GamingJAB
A jab at gaming – with love

Apr
07

By Josh

Like many people, I have jumped into the SOCOM 4 beta available now on the PSN. SOCOM 4 is a third-person shooter made by Zipper Interactive. They have previously made MAG for the PS3 as well as a bunch of other games in the SOCOM franchise on the PS2. I also want to acknowledge that I have never played a SOCOM game before.

When I first played the beta for about 20 mins, I did not enjoy it. The controls seemed clunky and I kept getting headshot killed. Also, the only available multiplayer mode was team death match, which I somewhat loath.

I decided that I had not given SOCOM 4 a fare shake and decided to try again once they had some objective based games. Somehow everything kind of clicked this time around. First thing I can recommend it that this is not a run-and-gun game. If you like run-and-gun gameplay, a la Call of Duty, you will not enjoy this game. SOCOM, with its cover system, definitely gives advantages to shooting people from a distance with a moderate tempo. The game also lends to using flanking tactics to gain advantage. If you have at least one other person with a mic that is willing to communicate, your team will do significantly better.

There are a couple of things that I would change, which have also been mentioned on the SOCOM forums.

1) Lobby system. I’m not sure if this is just the beta, but I have no idea how you group up with people on your friends list, short of joining a clan.

2) Shooting from third person. Sometimes when crouching in third person, it appears that you have a clean shot at someone. But when you go to fire, you end up shooting the top of the crate you are crouching behind. I know they sometimes they try to “gray-out” the crosshairs when you can’t make a shot, but I just wish it would also “gray-out” when you are crouching and can’t make a clear shot.

3) Camera. Sometimes when your character is in a tight space, the camera will squish up against your body. This makes the playing field very disorienting and often time you haven’t to move out of cover just to get your bearings. (SOCOM forums have indicated they they are planning to make adjustments to the camera as a day one patch)

Side Notes) A grenade throwing silhouette indicating how far you are intending to toss one. Also, it could just be me, but I get killed by headshots… a lot.

These are my three major issues. Other than these, I’m really digging the game. (PS, people in the SOCOM forums are really harsh on the game)

Mar
18

by Brian

Three strikes and you’re out.  It’s a simple enough concept for most to grasp.  From kids playing in little league, high school girls playing softball, all the way up to the performance enhanced playboys of summer like Alex Rodriguez; all understand this basic rule.  It’s probably the single most well known rule in baseball and its associated sports.  It’s even been applied to parts of our legal system and to TV game shows.  Should it be applied to game making as well?  Is not three separate opportunities to do something right enough to determine if you rock or if you suck?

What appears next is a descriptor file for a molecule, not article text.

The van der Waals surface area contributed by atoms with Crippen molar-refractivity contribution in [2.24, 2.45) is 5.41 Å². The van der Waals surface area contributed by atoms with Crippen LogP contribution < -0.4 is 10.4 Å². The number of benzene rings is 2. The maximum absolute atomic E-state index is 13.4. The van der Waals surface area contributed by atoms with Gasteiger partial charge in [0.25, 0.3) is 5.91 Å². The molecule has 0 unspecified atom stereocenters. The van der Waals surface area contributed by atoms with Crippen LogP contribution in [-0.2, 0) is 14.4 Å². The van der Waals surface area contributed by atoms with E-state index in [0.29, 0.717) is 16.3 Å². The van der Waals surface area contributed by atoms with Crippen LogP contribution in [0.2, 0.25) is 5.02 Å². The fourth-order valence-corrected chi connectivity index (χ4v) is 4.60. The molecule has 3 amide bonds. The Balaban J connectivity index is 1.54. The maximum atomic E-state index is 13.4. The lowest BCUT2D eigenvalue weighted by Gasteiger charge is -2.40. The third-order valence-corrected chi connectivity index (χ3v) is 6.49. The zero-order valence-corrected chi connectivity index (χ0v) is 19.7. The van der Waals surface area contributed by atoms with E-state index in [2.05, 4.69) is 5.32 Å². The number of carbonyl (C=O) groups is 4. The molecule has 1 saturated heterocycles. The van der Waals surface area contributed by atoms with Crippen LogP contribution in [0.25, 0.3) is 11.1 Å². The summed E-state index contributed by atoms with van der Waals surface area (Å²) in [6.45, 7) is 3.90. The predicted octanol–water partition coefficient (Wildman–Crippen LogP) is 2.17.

Guerrilla Games would do well to pay attention to this rule.  Each console iteration of the Killzone franchise has typically received mostly positive reviews, with a light sprinkling of dissenting reviews mixed in.  The only Killzone game to receive almost entirely positive reviews is the 2006 release Killzone-Liberation for the PSP.  Killzone 3 falls in with the former group.  The most baffling part of the console specific releases of the Killzone games is the fact that they manage to get so many parts right, and yet manage to miss the ball almost completely in other sections.  It’s like Ferrari crafting an elegant sports car and throwing in faulty Toyota made brakes.  It looks great, but the lack luster brakes ensure you’ll not want to drive it for long.

Let’s get some of Killzone 3’s good points out of the way; it’s gorgeous for starters.  This is an area that Guerrilla Games has typically excelled in as a developer.  Despite being criticized as monotone, too grey, and too dark; even Killzone 2 had well crafted visuals.  Killzone 3 continues the tradition while at the same time also eliminating the “monotone” complaint that Killzone 2 received.  The levels in KZ3 are varied and colorful.  The jungle levels in particular will have you wondering if perhaps those mushrooms you ate earlier were the “bad” kind, with fluorescent colors and insane looking plants that seem to be stolen right from a hippie’s LSD nightmare.

The actual shooting of your weapons is done well enough.  There are multiple controls schemes and plenty of areas where they allow adjustment to feel comfortable for most fans of the more popular (and better made) Call of Duty franchise.  When a bullet actually reaches its destination and hits the bad guy is where the problems begin.  No matter the difficulty setting, the enemies in the games are absolute bullet sponges.  We’re talking 8 direct hits or more at times to take them down.  Even the ubiquitous “one shot kill” aka headshot at times takes 2 shots to work; once to remove the guys helmet and one more time to finish the deed.  By the third or fourth level, this flaw is so infuriating that it’s difficult to even want to keep playing.